2. BUS: Bricolage’s Annual Fundraiser at the August Wilson Center: March 11, 6:30 p.m.

What if you had to produce an original 10-minute play in 24 hours—and it had to be based on a 90-minute Port Authority bus ride?! Find out how Pittsburgh’s top directors, playwrights and performers are embracing this formidable challenge at Bricolage’s 12th annual BUS. One of the local theater scene’s most anticipated happenings, the fiercely imaginative—and friendly—smackdown embodies the spirit of risk-taking and innovation that underscores the company’s mission. This year’s brave B.U.S. riders include 40 award-winning performers, seasoned playwrights, and local stars on the rise. From writer Gab Cody and director Patrick Jordan, to performer Wali Jamal—this team is bringing their A-game. The guerrilla theater adventure kicks off when six courageous playwrights get their creative juices flowing during a Friday night bus ride. Equal parts benefit bash, performance art and reality theater, B.U.S. also includes a Friday night VIP reception and live actor exhibition. Witness the artful and arduous results during the grand finale of plays and celebrate cutting-edge theater with a post-show toast. Buy tickets.

Hump Film Festival
Courtesy HUMP! Film Festival.

3. HUMP! Film Festival at Spirit: March 10 & 11, 7 & 9:15 p.m.

He has 288,000 Twitter followers, founded the award-winning It Gets Better Project, and slings advice via a wildly popular, syndicated sex column. But did you know that the oft-provocative writer, media pundit and LGBT activist Dan Savage is also the brainchild behind a festival dedicated to erotic home movies, amateur sex cinema, and DIY porn? What hatched as an eccentric idea in 2005—basically Savage asked people to send him “homemade dirty movies” and they did, in droves—is now an internationally touring festival 12 years in the making. With provocative titles like Sock Puppet and Boat Daddy, this year’s lusty lineup of 22 new films will showcase all body types, ages, colors, sexualities, genders, and fetishes under the sun. Equal parts hot and hilarious, HUMP has a way of simultaneously easing people out of their comfort zones while uniting viewers in an unapologetic celebration of sexual diversity, positivity and expression. HUMP is on a mission to redefine the genre, and you’re invited to come along for the ride. Buy tickets.

Carnegie Museum of Art
Hall of Architecture at Carnegie Museum of Art. Photo by Tom Little.

4. Virtual Reality Museum & Third Thursday at Carnegie Museum of Art: March 16, 7—11 p.m.

Strap on some VR goggles and morph into an imaginary future. No, you’ve not been cast as an extra in a science fiction flick: all of this and more await at Carnegie Museum of Art. The night blasts off with a free presentation on “The Virtual Reality Museum.” Be the first to see exciting new virtual reality and photographic technologies being created for CMOA by leading new media artists. Afterward, trek further into the outer limits at the Third Thursday party. Attend the launch of Styles and Customs of the 2020s, a virtual reality experience created by NYC-based art collectives Scatter x DIS. Watch firsthand as historic preservation expert Chad Keller uses laser scanning to create 3-D models of the Hall of Architecture, and take a tour of the new exhibition of fantastical fashions by Dutch design sensation, Iris van Herpen. Lori Hepner will teach you how to draw with light, and DJ duo Tracksploitation will help you get your groove on. Buy tickets.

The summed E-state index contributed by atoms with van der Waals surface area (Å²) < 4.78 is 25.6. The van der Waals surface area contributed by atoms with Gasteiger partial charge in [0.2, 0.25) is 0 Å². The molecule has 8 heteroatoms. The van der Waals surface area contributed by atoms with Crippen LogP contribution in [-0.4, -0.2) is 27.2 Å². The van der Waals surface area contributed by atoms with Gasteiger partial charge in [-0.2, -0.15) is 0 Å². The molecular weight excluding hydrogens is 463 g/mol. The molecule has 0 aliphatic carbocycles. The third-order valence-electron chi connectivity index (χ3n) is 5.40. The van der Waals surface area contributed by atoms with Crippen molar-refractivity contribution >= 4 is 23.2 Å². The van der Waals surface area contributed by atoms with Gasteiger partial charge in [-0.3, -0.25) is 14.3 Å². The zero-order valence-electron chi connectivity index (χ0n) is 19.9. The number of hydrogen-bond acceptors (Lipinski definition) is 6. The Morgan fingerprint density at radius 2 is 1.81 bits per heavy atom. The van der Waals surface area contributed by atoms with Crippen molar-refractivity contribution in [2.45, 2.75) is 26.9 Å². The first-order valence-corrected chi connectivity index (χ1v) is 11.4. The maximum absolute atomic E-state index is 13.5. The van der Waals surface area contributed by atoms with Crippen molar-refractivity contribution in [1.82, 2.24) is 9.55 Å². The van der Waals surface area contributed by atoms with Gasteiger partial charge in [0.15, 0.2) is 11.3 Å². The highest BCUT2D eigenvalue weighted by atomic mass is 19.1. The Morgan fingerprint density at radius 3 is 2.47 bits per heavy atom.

Ta-Nehisi Coates
John D. & Catherine T. MacArthur Foundation.

5. Ta-Nehisi Coates at University of Pittsburgh: March 20, 6:30 p.m.

He received the coveted MacArthur Genius Grant in 2015, was named one of TIME magazine’s 100 Most Influential People in 2016, and is outspoken on Twitter, where he addresses current events and race relations while engaging with his 833,000-plus followers. Fans of the award-winning American author, journalist, and educator Ta-Nehisi Coates should mark their calendars now for his very special local appearance at the William Pitt Assembly Room. A highlight of the 17th annual Pittsburgh Contemporary Writers Series, the free reading will also include a Q&A and book signing with Coates. Author of the award-winning books, The Beautiful Struggle and Between the World and Me, Coates is a former writer for The Village Voiceand The Atlantic. He is the recipient of numerous prestigious accolades, such as the Hillman Prize for Opinion and Analysis Journalism and the George Polk Award. Most recently, Coates wrote 11 issues of Marvel Comics’ Black Panther series, which became the first comic book to feature a black superhero when it debuted in the 1960s.

Pittsburgh Symphony Orchestra
Courtesy Pittsburgh Symphony Orchestra.

6. FUSE@PSO at Heinz Hall: March 22, 6:30 p.m.